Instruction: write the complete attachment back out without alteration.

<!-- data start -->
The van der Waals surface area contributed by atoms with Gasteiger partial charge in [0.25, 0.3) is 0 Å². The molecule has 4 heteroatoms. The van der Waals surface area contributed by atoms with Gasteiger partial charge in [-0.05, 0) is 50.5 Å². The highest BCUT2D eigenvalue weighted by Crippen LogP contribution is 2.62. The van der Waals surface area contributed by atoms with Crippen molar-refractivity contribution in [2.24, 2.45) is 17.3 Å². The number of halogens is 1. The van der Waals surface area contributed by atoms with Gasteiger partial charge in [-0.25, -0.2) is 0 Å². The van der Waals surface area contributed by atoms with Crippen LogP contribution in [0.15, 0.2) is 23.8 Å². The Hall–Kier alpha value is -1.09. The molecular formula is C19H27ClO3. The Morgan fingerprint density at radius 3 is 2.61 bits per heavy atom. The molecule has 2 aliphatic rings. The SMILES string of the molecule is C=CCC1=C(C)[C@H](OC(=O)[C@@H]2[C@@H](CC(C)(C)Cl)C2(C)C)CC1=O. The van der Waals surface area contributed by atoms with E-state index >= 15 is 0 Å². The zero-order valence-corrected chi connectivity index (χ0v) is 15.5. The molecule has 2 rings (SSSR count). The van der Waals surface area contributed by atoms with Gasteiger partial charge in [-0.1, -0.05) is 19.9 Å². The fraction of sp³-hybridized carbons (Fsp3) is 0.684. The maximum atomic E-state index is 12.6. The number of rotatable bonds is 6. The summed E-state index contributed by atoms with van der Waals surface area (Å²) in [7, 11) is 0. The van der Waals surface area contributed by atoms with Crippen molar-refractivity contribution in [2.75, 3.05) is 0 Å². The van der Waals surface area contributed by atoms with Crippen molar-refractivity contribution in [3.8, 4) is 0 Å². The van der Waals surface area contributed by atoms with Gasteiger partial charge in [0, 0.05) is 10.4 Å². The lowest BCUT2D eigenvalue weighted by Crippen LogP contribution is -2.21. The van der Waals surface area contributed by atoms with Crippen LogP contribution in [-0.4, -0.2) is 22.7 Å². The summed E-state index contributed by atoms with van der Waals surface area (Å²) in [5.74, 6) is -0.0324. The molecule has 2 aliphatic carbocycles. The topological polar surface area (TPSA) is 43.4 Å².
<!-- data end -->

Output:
The van der Waals surface area contributed by atoms with Gasteiger partial charge in [0.25, 0.3) is 0 Å². The molecule has 4 heteroatoms. The van der Waals surface area contributed by atoms with Gasteiger partial charge in [-0.05, 0) is 50.5 Å². The highest BCUT2D eigenvalue weighted by Crippen LogP contribution is 2.62. The van der Waals surface area contributed by atoms with Crippen molar-refractivity contribution in [2.24, 2.45) is 17.3 Å². The number of halogens is 1. The van der Waals surface area contributed by atoms with Gasteiger partial charge in [-0.25, -0.2) is 0 Å². The van der Waals surface area contributed by atoms with Crippen LogP contribution in [0.15, 0.2) is 23.8 Å². The Hall–Kier alpha value is -1.09. The molecular formula is C19H27ClO3. The Morgan fingerprint density at radius 3 is 2.61 bits per heavy atom. The molecule has 2 aliphatic rings. The SMILES string of the molecule is C=CCC1=C(C)[C@H](OC(=O)[C@@H]2[C@@H](CC(C)(C)Cl)C2(C)C)CC1=O. The van der Waals surface area contributed by atoms with E-state index >= 15 is 0 Å². The zero-order valence-corrected chi connectivity index (χ0v) is 15.5. The molecule has 2 rings (SSSR count). The van der Waals surface area contributed by atoms with Gasteiger partial charge in [-0.1, -0.05) is 19.9 Å². The fraction of sp³-hybridized carbons (Fsp3) is 0.684. The maximum atomic E-state index is 12.6. The number of rotatable bonds is 6. The summed E-state index contributed by atoms with van der Waals surface area (Å²) in [7, 11) is 0. The van der Waals surface area contributed by atoms with Crippen molar-refractivity contribution in [2.75, 3.05) is 0 Å². The van der Waals surface area contributed by atoms with Crippen molar-refractivity contribution in [3.8, 4) is 0 Å². The van der Waals surface area contributed by atoms with Gasteiger partial charge in [0, 0.05) is 10.4 Å². The lowest BCUT2D eigenvalue weighted by Crippen LogP contribution is -2.21. The van der Waals surface area contributed by atoms with Crippen LogP contribution in [-0.4, -0.2) is 22.7 Å². The summed E-state index contributed by atoms with van der Waals surface area (Å²) in [5.74, 6) is -0.0324. The molecule has 2 aliphatic carbocycles. The topological polar surface area (TPSA) is 43.4 Å².